In Residence: The 1967 UW Music Festival
Over six mostly-sunny summer days in June 1967, the University of Wisconsin campus welcomed the Chicago Symphony Orchestra — and hundreds of students, faculty and staff, and community members — for an innovative music experience like Madison had never seen.
Sponsored by the UW School of Music and the UW Extension’s music department, the University of Wisconsin Music Festival stretched from June 19 through 24. Events were held at the Wisconsin Union Theater, University Pavilion, and the Wisconsin Field House.
During the day, members of the orchestra held master classes and lecture demonstrations for students attending the summer session. At night, the community reveled in open rehearsals and concerts. Tickets cost a modest $2, with a discount offered to children and high school students.
The famous Chicago Symphony Orchestra took up residency at the UW and made Badger history for a few reasons: the weeklong festival was the first of its kind on campus, and the world-renowned ensemble was the first to take up residency in the school’s history.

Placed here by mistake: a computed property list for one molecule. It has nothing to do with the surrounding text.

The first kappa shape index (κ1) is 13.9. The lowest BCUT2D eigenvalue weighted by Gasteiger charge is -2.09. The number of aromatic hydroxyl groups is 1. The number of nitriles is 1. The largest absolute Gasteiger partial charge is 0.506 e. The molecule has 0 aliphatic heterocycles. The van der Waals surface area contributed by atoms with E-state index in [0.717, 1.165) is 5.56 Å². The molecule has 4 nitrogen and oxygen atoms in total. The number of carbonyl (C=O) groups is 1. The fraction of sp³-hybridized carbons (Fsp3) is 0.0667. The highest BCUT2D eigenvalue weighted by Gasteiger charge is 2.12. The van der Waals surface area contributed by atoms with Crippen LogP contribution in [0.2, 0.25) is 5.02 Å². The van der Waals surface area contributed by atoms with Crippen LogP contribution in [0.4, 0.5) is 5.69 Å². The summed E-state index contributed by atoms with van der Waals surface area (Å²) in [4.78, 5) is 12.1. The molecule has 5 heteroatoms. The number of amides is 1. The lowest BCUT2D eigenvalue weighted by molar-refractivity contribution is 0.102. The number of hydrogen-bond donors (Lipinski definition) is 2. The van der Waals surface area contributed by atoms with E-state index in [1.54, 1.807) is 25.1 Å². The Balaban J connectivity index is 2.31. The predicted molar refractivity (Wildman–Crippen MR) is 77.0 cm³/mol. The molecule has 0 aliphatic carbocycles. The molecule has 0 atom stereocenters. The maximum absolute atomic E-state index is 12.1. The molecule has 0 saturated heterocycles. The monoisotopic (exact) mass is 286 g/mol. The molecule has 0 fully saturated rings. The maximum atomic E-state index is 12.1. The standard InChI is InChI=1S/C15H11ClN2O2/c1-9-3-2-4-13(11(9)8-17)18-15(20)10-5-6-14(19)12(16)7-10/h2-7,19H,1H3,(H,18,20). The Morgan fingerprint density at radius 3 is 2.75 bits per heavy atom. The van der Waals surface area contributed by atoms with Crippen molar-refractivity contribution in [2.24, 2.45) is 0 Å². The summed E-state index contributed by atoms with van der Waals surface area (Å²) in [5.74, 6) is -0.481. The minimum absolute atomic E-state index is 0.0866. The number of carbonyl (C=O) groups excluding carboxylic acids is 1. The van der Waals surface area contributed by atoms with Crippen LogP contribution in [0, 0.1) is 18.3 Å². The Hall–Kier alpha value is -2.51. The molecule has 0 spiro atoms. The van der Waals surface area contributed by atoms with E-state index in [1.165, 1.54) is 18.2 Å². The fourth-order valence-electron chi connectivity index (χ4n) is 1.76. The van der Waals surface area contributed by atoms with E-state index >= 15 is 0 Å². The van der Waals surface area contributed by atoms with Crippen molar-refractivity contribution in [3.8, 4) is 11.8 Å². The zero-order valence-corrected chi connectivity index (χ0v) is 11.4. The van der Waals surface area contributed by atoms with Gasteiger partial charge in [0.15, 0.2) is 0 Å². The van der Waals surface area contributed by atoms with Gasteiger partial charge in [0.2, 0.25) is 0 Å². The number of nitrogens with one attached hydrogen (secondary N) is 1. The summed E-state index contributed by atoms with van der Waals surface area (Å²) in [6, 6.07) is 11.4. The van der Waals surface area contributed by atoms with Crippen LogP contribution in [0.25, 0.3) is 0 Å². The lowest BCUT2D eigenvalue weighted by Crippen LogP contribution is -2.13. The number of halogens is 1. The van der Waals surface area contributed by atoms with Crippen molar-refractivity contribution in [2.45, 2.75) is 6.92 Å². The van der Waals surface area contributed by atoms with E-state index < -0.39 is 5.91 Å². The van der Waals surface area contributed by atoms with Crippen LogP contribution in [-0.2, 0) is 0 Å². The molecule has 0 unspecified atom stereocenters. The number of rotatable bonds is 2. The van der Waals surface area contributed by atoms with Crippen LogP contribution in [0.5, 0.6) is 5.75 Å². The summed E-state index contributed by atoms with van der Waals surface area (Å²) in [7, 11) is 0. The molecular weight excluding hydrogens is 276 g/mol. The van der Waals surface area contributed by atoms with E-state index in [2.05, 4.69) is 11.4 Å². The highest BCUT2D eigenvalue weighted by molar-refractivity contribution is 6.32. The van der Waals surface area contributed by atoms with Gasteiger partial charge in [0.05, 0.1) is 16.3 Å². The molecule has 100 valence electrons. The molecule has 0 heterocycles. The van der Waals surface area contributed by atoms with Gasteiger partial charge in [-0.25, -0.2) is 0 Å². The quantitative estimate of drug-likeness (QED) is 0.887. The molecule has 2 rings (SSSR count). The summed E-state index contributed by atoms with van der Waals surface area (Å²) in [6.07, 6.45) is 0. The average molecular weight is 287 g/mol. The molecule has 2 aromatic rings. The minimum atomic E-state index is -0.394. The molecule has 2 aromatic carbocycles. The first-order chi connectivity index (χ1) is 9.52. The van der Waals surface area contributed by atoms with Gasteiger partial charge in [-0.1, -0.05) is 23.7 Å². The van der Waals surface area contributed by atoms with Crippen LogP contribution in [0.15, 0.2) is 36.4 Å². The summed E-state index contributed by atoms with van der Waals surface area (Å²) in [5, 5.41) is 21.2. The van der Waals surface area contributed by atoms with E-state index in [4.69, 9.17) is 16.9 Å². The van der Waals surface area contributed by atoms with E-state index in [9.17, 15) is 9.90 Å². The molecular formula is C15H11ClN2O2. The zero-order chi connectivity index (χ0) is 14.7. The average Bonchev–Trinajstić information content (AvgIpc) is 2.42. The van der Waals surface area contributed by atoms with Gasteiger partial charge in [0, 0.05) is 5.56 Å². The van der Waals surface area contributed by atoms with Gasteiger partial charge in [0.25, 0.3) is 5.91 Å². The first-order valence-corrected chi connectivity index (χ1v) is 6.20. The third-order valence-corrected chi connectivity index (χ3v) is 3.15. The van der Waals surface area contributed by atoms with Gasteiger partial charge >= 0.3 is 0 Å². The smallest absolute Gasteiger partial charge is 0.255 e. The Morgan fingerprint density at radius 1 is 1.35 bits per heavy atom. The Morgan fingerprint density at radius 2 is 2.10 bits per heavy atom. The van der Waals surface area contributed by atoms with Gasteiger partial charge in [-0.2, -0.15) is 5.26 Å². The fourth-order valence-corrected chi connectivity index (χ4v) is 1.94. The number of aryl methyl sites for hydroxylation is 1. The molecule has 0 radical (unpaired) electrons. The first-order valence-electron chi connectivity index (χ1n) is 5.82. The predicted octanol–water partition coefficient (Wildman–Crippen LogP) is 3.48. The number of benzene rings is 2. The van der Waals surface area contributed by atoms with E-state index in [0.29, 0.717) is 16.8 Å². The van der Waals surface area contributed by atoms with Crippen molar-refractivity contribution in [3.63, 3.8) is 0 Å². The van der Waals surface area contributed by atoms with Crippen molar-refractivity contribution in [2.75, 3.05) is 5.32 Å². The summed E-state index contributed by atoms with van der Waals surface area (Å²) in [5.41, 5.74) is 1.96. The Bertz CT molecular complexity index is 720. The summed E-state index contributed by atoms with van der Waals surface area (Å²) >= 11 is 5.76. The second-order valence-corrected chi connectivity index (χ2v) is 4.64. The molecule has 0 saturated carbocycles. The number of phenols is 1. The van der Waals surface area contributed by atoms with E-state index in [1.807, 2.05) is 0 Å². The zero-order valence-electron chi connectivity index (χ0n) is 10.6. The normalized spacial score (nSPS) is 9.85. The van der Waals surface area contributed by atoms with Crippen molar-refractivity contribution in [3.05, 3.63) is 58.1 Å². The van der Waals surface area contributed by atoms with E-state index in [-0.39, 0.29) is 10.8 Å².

Acclaimed conductors Antonio Janigro and Seiji Ozawa, along with their top-notch musicians, delighted audiences with a series of concerts featuring music from such Baroque masters as Vivaldi, Handel, and Purcell.
The festival’s grand finale was scheduled for Saturday evening under the stars at Camp Randall Stadium, but inclement weather forced the crowd of thousands to huddle in the Field House.
Jazz legend Ella Fitzgerald entered the stage to thunderous applause. Former Tonight Show conductor Skitch Henderson led Fitzgerald and the orchestra in a medley of classic George and Ira Gershwin hits, including Cuban Overture, An American in Paris, and Porgy and Bess.
“I woke up this morning and heard thunder and thought I was dreaming,” Fitzgerald told a Madison Capital Times reporter on her way to rehearsal. “This is like a surprise—as soon as we got out the door it started raining.”
Reports from the time do not mention whether Fitzgerald crooned “Come Rain or Come Shine.”